Is accounts receivable a problem at your business? You’re not alone. Before the pandemic, 62% of small business payments were late.
That number improved to 57% during the pandemic. Late payments impact every aspect of your business. You rely on these payments to make purchasing decisions and pay your own bills.
Would you like to stop this cycle? Read on to learn how to get your accounts receivable under control.
- Accounts Receivable Analysis
An accounts receivable analysis gives you a picture of the overall health of your business. It’s a way to ensure that you are managing your cash flow.
Examine the ratio of accounts receivable to sales. Then look at your customer base of accounts receivable. If you have only one account that has a large amount of money outstanding, it could signify trouble down the road.
It means you’re depending on one client to pay the bills. Diversify your customer base so your business isn’t so vulnerable.
- Build a System for Accounts Receivable
The best collections processes are systematized. Business owners tend not to have an accounts receivable system. They pay attention when cash is really tight or they get around to it.
A good accounts receivable system has specific days when invoicing gets done. Depending on the number of clients, this might be once a week or a couple of days a month.
The key to a solid accounts receivable plan has a follow-up system. Reminders get sent to clients a few days before invoices are due.
They’re sent again a day after a payment is late. There should also be benchmarks to follow up by phone. Then decide what the repercussions are.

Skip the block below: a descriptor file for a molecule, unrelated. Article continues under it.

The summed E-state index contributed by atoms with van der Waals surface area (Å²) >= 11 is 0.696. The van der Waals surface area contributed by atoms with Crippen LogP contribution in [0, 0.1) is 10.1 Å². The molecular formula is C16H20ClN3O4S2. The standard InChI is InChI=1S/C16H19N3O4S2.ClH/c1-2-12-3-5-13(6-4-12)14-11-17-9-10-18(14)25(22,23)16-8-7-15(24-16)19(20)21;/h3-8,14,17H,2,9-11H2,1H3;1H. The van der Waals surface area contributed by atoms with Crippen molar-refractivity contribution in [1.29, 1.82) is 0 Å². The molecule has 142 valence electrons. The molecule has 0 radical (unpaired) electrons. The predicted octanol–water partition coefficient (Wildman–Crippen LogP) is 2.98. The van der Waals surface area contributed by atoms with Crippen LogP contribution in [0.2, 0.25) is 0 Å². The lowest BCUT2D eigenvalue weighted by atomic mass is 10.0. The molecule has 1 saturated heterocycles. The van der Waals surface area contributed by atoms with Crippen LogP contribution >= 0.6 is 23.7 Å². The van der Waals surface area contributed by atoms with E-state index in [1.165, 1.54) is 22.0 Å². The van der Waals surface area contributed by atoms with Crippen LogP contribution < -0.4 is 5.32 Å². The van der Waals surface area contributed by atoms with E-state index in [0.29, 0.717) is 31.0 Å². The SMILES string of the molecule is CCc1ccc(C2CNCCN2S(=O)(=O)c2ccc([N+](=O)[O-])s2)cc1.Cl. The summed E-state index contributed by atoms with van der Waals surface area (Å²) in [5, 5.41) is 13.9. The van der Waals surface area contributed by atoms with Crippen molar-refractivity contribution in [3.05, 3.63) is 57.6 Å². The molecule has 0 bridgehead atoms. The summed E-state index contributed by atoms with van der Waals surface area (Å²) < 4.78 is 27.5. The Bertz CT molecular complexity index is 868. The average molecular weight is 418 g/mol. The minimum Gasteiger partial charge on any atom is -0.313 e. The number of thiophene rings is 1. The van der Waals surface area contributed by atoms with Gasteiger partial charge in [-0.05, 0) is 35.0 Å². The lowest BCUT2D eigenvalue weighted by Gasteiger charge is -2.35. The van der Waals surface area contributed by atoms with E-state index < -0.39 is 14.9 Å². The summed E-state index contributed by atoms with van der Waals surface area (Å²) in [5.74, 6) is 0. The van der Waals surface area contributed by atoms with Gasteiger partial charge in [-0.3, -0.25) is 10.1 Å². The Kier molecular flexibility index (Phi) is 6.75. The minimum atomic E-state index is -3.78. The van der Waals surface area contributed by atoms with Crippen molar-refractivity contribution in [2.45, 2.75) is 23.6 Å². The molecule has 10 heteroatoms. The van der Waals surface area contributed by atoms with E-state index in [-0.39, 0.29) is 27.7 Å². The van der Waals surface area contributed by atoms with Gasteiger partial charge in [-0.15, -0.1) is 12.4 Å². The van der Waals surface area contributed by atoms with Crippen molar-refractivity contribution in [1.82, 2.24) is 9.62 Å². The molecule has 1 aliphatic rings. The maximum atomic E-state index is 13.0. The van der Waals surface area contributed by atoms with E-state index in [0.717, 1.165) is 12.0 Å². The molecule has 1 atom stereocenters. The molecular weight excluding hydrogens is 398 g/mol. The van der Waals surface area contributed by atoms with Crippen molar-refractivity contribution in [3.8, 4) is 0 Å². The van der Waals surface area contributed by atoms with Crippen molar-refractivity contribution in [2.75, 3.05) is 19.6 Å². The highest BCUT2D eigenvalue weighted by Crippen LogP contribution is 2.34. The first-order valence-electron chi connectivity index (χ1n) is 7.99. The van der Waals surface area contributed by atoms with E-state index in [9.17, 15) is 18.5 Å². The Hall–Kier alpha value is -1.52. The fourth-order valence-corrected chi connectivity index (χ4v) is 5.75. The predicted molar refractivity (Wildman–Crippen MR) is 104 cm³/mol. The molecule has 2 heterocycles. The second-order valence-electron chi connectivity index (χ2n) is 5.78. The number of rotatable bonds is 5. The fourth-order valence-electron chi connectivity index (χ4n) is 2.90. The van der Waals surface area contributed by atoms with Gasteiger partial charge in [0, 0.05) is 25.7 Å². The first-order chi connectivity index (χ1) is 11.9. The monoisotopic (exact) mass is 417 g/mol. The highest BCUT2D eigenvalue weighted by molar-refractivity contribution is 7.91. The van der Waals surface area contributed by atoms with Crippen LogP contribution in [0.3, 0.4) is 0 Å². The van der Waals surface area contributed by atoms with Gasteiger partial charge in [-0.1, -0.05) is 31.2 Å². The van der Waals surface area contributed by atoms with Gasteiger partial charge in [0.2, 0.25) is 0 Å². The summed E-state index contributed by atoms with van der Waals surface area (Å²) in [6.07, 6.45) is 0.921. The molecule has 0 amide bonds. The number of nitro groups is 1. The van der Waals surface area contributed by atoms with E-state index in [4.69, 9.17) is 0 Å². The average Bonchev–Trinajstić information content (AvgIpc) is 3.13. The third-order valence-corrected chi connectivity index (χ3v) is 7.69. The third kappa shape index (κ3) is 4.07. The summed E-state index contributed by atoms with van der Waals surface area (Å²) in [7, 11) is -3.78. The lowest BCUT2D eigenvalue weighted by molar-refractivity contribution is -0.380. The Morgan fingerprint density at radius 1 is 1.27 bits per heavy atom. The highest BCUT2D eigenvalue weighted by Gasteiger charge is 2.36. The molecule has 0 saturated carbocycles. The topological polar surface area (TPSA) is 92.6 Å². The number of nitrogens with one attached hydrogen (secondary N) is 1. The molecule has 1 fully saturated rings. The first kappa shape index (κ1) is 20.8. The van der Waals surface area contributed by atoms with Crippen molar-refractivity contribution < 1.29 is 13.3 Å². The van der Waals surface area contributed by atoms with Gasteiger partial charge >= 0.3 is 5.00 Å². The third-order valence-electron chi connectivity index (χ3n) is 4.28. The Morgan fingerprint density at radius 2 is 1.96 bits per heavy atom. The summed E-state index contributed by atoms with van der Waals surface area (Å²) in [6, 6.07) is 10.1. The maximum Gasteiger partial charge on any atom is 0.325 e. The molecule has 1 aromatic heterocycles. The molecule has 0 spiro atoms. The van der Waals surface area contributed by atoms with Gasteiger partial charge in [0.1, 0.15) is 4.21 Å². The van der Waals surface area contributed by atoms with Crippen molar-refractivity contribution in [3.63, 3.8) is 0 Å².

Do you withdraw services? Take them to collections? Write it off as bad debt? You may want to have these items in your contract so the client doesn’t get surprised.
As a business owner, you might not want to make collections calls because it might damage the client relationship. You can hand that to a bookkeeping service.
- Watch for Red Flags
Even the best accounts receivable systems have holes. Know the warning signs of accounts receivable and you’ll be able to tell if your system is off track.
Don’t wait too long to follow up. The longer an invoice goes unpaid, your chances of getting paid diminish. It’s always best to follow up within the first 30 days.
A customer that offers partial payments could mean that they’re in financial trouble. It can be understandable during the pandemic.
Getting paid something is better than nothing, so accept the payment, but be firm about the remaining balance. Have an agreement in place that the client can stick to.
If they ignore your calls entirely, it’s a warning sign that they don’t intend to pay the bill. You’ll have to get forceful to get paid.
Restructure Accounts Receivable
The accounts receivable part of your business can’t get overlooked. It’s too important to put on the backburner because late payments affect your ability to pay your vendors and employees.
An accounts receivable system is the key to getting your cash flow under control. Do you want more great tips? Head over to the home page of this site.